By Travel columnist
updated 8/10/2005 7:16:03 PM ET 2005-08-10T23:16:03

It seems that all the advice about getting great travel bargains starts off staying, “Plan ahead.”

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Well, I’m not much of a “plan ahead” kind of guy. I like taking off at the last minute. Seeing a great destination in a magazine, hearing that we’re due for some nasty weather, getting an invitation to a last-minute birthday bash — those are the kinds of things that motivate me to get up and go.

Call me spur-of-the-moment. Call me eleventh-hour, helter-skelter, pell-mell, out-of-the-blue — all would be correct. It hardly seems like a vacation if I have to plan ahead and work to have fun.

Fortunately, the Internet is the perfect travel agent for last-minute travelers like me.

Here’s a recent scenario: a surprise birthday party in New Orleans, eight days hence. Not a lot of time to plan ahead, so I go bargain hunting on the Internet for airline tickets and a hotel room.

I started my search for a last-minute package deal at Site59.com, which used to be the only game in town. By combining once-popular weekend airfares with excess hotel capacity, Site59 was able to offer excellent last-minute getaways. It still does. I found a $600 package. But it’s not the only game in town anymore. Not even the cheapest.

Take SideStep.com. SideStep is the first metasearch engine to look for package-travel deals (in fact, it is the only one doing package deals so far). Just plug in your departure date and your destination, and SideStep will give you a package of hotels and travel times that it has retrieved from several major tour operators.

When I used SideStep for my New Orleans trip, it came up with packages similar to those found on Site59, but its prices were significantly lower. SideStep currently lists only Orbitz packages in its New Orleans results. The savings may go even higher in the future as SideStep adds other packagers.

Next stop, three giants. Expedia.com churned away and came up with a price a bit lower than SideStep’s. So did Travelocity.com and Cheaptickets.com. Pretty much a dead heat here, except that Cheaptickets has a unique format that makes it a little easier to choose among several airlines.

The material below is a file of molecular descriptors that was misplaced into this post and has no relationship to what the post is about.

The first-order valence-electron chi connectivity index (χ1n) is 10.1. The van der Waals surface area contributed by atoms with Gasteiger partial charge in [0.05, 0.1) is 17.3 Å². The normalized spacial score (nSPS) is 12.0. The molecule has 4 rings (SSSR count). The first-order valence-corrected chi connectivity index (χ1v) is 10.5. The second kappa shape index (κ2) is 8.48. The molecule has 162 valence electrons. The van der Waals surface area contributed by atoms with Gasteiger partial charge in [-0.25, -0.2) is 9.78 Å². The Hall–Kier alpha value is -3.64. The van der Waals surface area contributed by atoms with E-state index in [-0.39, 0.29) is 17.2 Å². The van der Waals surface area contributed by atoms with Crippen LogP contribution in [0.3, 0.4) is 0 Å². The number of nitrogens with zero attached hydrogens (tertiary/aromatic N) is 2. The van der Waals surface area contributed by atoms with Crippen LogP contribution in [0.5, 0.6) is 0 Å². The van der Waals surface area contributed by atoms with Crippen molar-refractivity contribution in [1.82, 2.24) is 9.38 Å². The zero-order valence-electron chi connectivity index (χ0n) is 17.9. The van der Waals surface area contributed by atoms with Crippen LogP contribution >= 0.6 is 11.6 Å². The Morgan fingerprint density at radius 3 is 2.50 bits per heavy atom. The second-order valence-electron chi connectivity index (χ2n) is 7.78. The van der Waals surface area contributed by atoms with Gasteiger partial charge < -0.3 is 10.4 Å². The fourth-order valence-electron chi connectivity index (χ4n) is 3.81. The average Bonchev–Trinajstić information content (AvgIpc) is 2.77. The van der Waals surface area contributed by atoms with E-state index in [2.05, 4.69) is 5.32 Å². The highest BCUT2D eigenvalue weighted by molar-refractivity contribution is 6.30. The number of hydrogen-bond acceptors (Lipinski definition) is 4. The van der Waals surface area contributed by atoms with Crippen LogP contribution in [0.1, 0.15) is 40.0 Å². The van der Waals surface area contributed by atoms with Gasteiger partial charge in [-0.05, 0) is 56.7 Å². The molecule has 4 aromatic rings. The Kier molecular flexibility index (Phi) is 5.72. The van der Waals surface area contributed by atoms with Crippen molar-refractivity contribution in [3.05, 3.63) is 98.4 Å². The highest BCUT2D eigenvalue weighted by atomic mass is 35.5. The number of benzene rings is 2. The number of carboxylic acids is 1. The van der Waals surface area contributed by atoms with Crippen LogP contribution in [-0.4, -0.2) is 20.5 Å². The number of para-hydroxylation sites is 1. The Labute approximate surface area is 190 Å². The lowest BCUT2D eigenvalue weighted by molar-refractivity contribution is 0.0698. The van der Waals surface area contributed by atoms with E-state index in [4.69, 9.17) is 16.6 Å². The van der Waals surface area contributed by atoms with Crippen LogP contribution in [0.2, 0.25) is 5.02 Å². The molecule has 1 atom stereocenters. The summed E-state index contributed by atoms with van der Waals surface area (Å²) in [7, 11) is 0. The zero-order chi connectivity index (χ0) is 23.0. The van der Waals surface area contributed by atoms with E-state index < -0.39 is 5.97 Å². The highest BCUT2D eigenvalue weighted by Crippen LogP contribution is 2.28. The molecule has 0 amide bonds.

Finally, Lodging.com offered similar prices for the same dates. It also offered some smaller, two-star hotels for consideration.

Verdict? In today’s online world, travel research is easy, and all the major travel sites can put together excellent last-minute air-and-hotel packages. The differences among the sites lie mainly in the hotel inventories they control and the side deals they can make with their partner airlines. My advice is to browse through at least three of the major online sites mentioned above before making your decision.

For those looking for even cheaper last-minute deals, Hostelworld.com is a good bet. Plugging in “New Orleans” and the desired dates gave me six hostels and budget hotels with per-person rates ranging from $17 to $30 a night. The least expensive lodgings were dorm rooms, while the higher-priced accommodations were budget hotels in the center of town. If you are nervous about staying in some of the offered places, pay attention to Hostelworld’s ratings, which evaluate each property on such qualities as location, security and cleanliness.

Daredevils should check out Priceline.com, where you can name your own price for available air and hotel space, then see if anyone bites. Priceline has been around for seven years and, despite increasing competition, its bidding system can still produce the lowest prices. To get the best bargains, I recommend using Priceline together with BiddingForTravel.com, a moderated message board that reports recent successful bids on Priceline for airline tickets, hotels, and rental cars in the United States.

BiddingForTravel showed me successful hotel bids in downtown New Orleans in the last 30 days — bids as low as half the rates found on Expedia. These are top hotels — Monaco, Marriott, Omni Royal, Wyndham and Hilton - for no more than $107 per room when successfully bid through Priceline.

Though the popularity of special weekend Internet airfares seems to have waned, you can get the lowdown on these and other bargain travel offers by subscribing to one of SmarterTravel.com’s e-mail newsletters (they’re free). The weekend specials normally require departure on a Saturday and a return the following Monday or Tuesday. The prices are right, and the unpredictability of the available destinations adds a bit of excitement. I’ve been tempted more than once with a SmarterTravel bargain that was too good to pass up. And away I flew.

So, by all means, plan ahead if you need to or want to. But know that flying by the seat of your pants can land you some great bargains, too.

Charles Leocha is nationally-recognized expert on saving money and the publisher of Tripso. He is also the Boston-based author of "SkiSnowboard America & Canada." E-mail him or visit his Web site. Want to sound off about one of his columns? Try visiting Leocha's forum.

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